The prepositions kun and per can both be translated in English with with.

In this case, which one should I use?

2 Answers 2


Kun always means "together with." Mi lernas kun Duolingo implies that Duolingo is learning along with you. Per is the right choice here.


Per implies, to some extent, that it is your main method of learning.

However, you can use kun as well, or ĉe, or en, or je.

The reason is simple: I would guess what you meant even if you said sur, sub, laŭ, apud, because it's a website, not a physical object, so it's all about the mental image, just as with aludi al io, danci sub muziko, beno sur vi, etc. Anyone who claims that you "can't" use a particular preposition which makes sense to you should be able to justify the assertion—be cautious about accepting attempts to impose arbitrary idiomatic expressions on Esperanto, which simultaneously make it harder for no good reason and subtract from its expressiveness.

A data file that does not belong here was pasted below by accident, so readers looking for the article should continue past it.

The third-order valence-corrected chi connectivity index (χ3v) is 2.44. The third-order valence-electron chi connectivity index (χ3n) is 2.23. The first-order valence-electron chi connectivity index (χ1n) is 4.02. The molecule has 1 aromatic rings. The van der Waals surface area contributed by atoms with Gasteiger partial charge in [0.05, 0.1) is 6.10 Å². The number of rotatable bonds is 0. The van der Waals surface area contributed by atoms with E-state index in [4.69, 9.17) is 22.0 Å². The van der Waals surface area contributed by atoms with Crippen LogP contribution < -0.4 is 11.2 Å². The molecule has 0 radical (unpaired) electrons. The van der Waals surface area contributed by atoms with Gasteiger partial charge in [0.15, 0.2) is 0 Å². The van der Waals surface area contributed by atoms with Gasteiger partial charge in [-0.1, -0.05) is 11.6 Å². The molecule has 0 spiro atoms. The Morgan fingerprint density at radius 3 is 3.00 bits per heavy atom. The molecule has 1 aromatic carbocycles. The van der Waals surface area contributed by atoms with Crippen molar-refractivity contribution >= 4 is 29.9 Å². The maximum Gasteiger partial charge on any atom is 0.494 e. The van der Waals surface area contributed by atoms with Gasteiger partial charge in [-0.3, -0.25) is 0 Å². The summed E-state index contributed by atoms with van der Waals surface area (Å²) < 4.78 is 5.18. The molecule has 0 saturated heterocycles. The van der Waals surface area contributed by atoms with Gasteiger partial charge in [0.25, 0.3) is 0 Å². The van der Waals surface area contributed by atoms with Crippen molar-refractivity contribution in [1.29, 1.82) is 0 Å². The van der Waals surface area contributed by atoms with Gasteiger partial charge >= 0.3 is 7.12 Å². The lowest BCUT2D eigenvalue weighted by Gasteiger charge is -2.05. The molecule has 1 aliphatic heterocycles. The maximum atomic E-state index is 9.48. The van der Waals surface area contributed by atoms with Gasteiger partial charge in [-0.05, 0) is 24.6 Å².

The other answer claims that kun can only mean that Duolingo is also learning. This is obviously nonsense. Mi lernas kun instruisto does not mean that the teacher is also learning. Kompari tion kun io does not mean that the thing is also comparing. Ŝi hezitis kun la finado does not mean that the ending is also hesitating.

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